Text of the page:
Friday, September 11, 2009

The Meaning of Core City

I read a study the other day that cited an analysis of airports and their core cities. I emailed the author to ask how Raleigh came to be singled out as the core city for Raleigh-Durham International Airport?

As I suspected, the analysis had fallen into the common trap of assuming each airport is primarily associated with one city. It has been many decades since that assumption had any universal validity but it’s amazing to see how many airports, airlines, car rental companies and consultants are still stuck back in that paradigm.

For decades now, many airports have served polycentric areas without a dominant center. RDU is one of them. Centric areas by definition are “centered” around one large dominant city, so it’s not just by size but by geography.

It makes a practical difference to distinguish between centric and polycentric areas. A visitor, traveler, meeting planner, newcomer or relocating executive destined for an area centered around one dominant city can guess where to stay or live and either be close to where they need to be or equidistant from several options.

A visitor to a polycentric area needs more information, or as in RDU’s case, risks staying or commuting 60-70 miles round trip from the destination. Believe me, travelers and newcomers inconvenienced by centric thinking quickly light up organizations like DCVB with complaints because they believe the destination marketing organization should have had control over the misinformation.

In the case of RDU, it has a catchment area of several dozen different cities, towns and counties. It is located equidistant between two metro areas, the four county area centered around Durham NC and the three county area designated as Raleigh-Cary. RDU isn’t located in a major city, it is located in a small town midway between and co-owned by two medium sized cities, Durham and Raleigh and their respective counties, Durham and Wake.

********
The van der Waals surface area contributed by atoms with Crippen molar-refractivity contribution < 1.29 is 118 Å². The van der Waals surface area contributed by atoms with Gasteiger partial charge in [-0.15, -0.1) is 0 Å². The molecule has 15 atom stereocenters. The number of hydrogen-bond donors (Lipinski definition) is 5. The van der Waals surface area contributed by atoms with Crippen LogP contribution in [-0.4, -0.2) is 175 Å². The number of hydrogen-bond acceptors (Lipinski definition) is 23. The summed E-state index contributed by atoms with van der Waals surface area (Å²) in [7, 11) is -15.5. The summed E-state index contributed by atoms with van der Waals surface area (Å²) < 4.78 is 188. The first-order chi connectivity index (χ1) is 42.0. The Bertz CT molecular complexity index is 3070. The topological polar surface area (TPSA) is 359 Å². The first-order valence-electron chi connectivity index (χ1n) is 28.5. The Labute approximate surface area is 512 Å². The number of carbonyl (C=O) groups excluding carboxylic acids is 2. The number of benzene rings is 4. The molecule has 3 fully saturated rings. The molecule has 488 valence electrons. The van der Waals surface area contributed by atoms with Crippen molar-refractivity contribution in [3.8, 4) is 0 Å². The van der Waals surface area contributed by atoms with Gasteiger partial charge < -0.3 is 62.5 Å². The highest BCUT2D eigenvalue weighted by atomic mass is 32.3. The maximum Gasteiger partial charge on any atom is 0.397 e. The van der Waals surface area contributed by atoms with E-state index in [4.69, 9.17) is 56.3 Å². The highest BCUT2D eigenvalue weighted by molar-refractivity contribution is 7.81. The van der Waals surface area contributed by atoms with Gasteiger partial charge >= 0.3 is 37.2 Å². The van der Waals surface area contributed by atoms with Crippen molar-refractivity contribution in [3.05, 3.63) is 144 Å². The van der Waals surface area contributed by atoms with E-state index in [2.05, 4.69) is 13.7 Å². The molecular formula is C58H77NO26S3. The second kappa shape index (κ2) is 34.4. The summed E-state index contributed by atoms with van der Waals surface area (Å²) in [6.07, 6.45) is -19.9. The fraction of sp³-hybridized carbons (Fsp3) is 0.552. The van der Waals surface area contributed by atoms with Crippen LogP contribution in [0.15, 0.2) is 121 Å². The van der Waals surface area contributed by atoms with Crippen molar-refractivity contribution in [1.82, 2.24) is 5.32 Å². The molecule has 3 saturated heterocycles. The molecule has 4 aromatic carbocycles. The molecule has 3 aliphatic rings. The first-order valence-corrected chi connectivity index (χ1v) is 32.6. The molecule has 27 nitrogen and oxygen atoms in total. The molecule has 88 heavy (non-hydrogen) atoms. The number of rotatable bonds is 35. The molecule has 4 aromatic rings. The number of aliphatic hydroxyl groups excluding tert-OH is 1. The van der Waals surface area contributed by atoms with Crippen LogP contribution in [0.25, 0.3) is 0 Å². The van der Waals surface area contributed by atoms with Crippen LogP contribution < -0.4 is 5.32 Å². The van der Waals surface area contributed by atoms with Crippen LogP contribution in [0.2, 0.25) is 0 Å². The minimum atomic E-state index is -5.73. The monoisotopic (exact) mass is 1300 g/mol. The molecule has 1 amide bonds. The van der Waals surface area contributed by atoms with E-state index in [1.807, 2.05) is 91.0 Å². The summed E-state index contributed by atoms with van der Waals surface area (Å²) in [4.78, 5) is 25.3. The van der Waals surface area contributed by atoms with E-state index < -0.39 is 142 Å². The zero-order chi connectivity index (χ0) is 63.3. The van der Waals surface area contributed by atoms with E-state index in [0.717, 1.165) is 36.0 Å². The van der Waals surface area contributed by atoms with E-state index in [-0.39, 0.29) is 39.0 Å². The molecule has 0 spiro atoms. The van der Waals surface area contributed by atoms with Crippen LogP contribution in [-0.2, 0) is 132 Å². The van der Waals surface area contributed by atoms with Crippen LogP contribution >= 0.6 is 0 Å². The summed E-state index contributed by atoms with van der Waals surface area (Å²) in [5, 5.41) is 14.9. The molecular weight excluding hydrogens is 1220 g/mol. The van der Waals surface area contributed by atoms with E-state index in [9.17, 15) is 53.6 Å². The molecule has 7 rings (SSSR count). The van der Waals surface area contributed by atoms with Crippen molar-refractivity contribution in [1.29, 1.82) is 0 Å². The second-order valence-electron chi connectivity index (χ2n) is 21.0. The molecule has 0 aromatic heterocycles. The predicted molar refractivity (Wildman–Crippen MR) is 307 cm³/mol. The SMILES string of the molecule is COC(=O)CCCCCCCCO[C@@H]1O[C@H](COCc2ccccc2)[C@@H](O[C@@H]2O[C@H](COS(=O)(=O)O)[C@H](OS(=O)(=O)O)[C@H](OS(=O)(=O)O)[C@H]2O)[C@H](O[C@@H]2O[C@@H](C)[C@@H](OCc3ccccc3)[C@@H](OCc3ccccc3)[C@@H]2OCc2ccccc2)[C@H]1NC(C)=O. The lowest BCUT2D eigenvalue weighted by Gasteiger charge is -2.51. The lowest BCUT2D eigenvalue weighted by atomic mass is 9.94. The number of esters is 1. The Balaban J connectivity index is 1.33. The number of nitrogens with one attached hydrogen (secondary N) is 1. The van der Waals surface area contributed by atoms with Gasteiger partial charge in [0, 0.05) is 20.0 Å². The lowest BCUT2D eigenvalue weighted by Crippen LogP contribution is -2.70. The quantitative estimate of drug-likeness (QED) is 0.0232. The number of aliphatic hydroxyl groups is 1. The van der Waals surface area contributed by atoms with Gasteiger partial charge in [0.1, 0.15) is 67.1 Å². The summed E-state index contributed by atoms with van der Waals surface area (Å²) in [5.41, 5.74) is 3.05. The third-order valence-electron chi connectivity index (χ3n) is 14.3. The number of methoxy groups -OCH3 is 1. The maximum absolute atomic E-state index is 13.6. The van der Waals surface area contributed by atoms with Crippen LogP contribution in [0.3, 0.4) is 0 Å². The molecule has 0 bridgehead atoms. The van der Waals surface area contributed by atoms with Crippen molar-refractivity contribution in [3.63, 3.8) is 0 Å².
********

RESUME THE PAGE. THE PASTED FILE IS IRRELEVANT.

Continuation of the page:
In addition to RDU, there are other airports serving polycentric areas, DFW, SEATAC, GSO, MSP and many others.

So the old, outmoded models stuck in the premise that all areas served by an airport can be truncated to name of one city have got to go. The world is much more complex and has been for some time.

This means airlines need to list cities and towns served instead of using the heading for what is really a list of airports. Such a change should be very simple in the Internet era. Additionally, when airlines say they’ve added a new destination but they actually mean a new airport, it is best to use the name of the airport rather than arbitrarily singling out one destination it serves.

Similarly, when advertising routes or fares, it is better to use the names of the two airports, e.g. RDU to DFW than to arbitrarily single out Raleigh to Dallas and disregard that the majority of ,passengers may be actually be using the airports to travel from Durham to Fort Worth.

Airports also need to give communication style manuals to new carriers, especially in polycentric areas, explaining the layout of the area and nomenclature that will not only be accurate but best for business. Snubbing 90% of the travelers in a polycentric area by truncating it to the name of only one city isn’t smart business.

Or we can just keep inconveniencing people, disrespecting owner communities and rolling those eyes. Which will it be?

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